For most people, terms like ‘Artificial Intelligence’ and ‘machine learning’ still boast a high sci-fi level. Machines that learn and make decisions, such as self-driving cars: it often still sounds like ‘something in the movies’. But AI is getting real, as more and more light is shed upon its possibilities. Just as important as it is to research new technologies, is informing people and creating room for discussion.
Flemish AI program
Last year in June, a new impulse program was started up in Flanders by the Flemish Minister of Work, Economy, Innovation and Sports Philippe Muyters. Based on preparatory work executed by organizations Agoria, Voka and Imec, three projects were identified: cyber security, personalized health and Artificial Intelligence. This last one was the first to kick off.
The committee steering the AI project consists of members of the academic field, of the government and of organizations that represent a broad range of companies. It is led by Barco’s Senior VP and General Manager Healthcare Filip Pintelon. Yearly, 32 million euros are invested in the Artificial Intelligence project, which is divided into three pillars:
- Research: around 150 researchers from the Flemish universities are developing AI demonstrators for future challenges in our society, in close collaboration with industrial partners. Those societal challenges are in healthcare, industry, and government.
- Implementation: seeks to raise the number of Flemish business effectively deploying AI solutions by 50%.
- Awareness: strives to raise awareness and create a positive perception of AI among Flemish companies, people and stakeholders. A dedicated initiative is directed to the ethical questions and concerns when deploying AI.
AI in Flanders?
Is AI already being used today in Flanders? In a way, yes. Many companies, amongst which a lot of startups and consultancy firms, use the technology in their internal processes, for example for financial transactions. Not many companies have crossed the bridge to including it in their actual products yet, though Barco is taking its first steps by diving into the possibilities AI can offer with its skin imaging device Demetra.
On the other hand, Flanders has already earned international renown with its research into Artificial Intelligence. Every year, Flemish researchers enter the top-3 of worldwide AI competitions. The new impulse program aims at connecting this academic excellence with innovative developments in business environments. In that way, the door can be opened to inviting everyone to the AI discussion, expert or not.
One year into the program
Along with the many opportunities that AI offers, just as many challenges arise. They concern ethics, data sciences and involving machines in complex decisions, or introducing AI in devices that are not normally connected to the cloud (think of cars or refrigerators). There is also a big difference between AI-enhanced devices communicating with each other versus with human beings.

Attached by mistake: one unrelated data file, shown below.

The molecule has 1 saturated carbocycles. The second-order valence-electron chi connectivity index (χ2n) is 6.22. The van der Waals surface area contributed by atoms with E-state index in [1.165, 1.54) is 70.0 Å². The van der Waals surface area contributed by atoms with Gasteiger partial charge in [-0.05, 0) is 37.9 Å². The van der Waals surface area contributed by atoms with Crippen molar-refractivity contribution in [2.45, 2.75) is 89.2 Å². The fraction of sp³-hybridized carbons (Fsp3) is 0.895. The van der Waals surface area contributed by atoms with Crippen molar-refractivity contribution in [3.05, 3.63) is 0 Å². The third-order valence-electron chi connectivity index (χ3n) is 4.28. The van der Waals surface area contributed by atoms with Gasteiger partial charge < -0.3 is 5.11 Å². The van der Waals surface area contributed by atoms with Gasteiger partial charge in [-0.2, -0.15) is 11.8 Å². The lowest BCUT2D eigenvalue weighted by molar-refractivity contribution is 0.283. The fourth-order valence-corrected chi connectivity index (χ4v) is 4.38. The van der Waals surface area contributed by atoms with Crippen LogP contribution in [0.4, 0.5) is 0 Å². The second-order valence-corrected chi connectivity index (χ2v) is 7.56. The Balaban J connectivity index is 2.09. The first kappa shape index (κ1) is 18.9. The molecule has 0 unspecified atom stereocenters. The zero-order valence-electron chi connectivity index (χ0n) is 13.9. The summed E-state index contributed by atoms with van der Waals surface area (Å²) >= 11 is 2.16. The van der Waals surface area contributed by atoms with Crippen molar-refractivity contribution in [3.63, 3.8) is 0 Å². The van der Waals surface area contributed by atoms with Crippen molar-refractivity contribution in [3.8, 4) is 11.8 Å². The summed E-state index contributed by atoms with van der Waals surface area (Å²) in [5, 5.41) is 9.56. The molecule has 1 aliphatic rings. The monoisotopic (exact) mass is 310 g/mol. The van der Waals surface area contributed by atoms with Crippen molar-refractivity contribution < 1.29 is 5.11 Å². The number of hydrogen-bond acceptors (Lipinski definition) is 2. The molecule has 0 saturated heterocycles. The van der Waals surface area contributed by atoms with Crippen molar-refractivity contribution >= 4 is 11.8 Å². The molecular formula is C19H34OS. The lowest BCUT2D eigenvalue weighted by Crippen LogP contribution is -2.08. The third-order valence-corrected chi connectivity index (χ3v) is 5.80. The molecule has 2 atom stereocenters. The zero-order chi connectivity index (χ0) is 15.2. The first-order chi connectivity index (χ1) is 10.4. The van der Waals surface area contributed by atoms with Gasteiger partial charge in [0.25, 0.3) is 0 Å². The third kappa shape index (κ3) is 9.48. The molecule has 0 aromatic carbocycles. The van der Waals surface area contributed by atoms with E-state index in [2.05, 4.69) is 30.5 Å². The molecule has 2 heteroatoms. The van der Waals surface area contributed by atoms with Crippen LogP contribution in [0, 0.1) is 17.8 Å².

The “AI in Flanders” program has been running for almost 1 year. Where are we now?
The research program has already yielded a set of interesting demonstrators, with immediate application. Many of them are quick responses to the Covid-19 health crisis for which the research program’s priorities were redefined, so it could also focus on alleviating the pressure on health workers. Some researchers are now part of a European Covid-19 taskforce. Some examples:
- AI experts have developed a pioneering method for the analysis of CT images of lungs, in light of research on the effect of Covid-19 on MS patients. The result is already being used worldwide, accelerating the sorting of Covid patients and relieving the workload in intensive care units.
- New methods have been developed for the analysis of large “single-cell” datasets, which allow to map the immune responses of Covid patients. This research is part of the Human Cell Atlas project, which aspires to map the details of every cell in the human body.
Also in other fields, successful results have been achieved:
- An award-winning project has deployed AI in the early detection of epilepsy, with a minimal amount of false alarms.
- Tests are being done with data from Belgian windmill parks, using smart methods that combine sensorial data and insights from grouped machines. The goal is to achieve higher energy returns, and a longer lifetime of the windmills.
The implementation program is already involving 200 businesses with concrete AI initiatives, and the awareness program has engaged with more than 2.500 businesses and stakeholders on the concrete opportunities of AI for their organization. Also, a ‘Data and Society’ knowledge center is created to promote awareness, education and resolve ethical questions on AI.
To accelerate access to education and training on the various aspects of radiology, an AI Academy has been launched, that provides an overview of and access to all AI courses and trainings as they are becoming available in Flanders. These courses range from PhD-level to short, continued education type offerings.
Filip Pintelon elaborates: “Artificial Intelligence is starting to mature, even though knowledge about what it is and its possibilities does not always reach a wider public. The Flemish AI project wants to make knowledge about the technology accessible, by investigating opportunities and practical applications. A big opportunity for Flanders.”
Watch Filip Pintelon elaborate on the possibilities of AI in a video by Kanaal Z, along with an example of its possibilities for our skin imaging system Demetra (in Dutch). This is the first of a series of 10 short updates on AI developments in Flanders.
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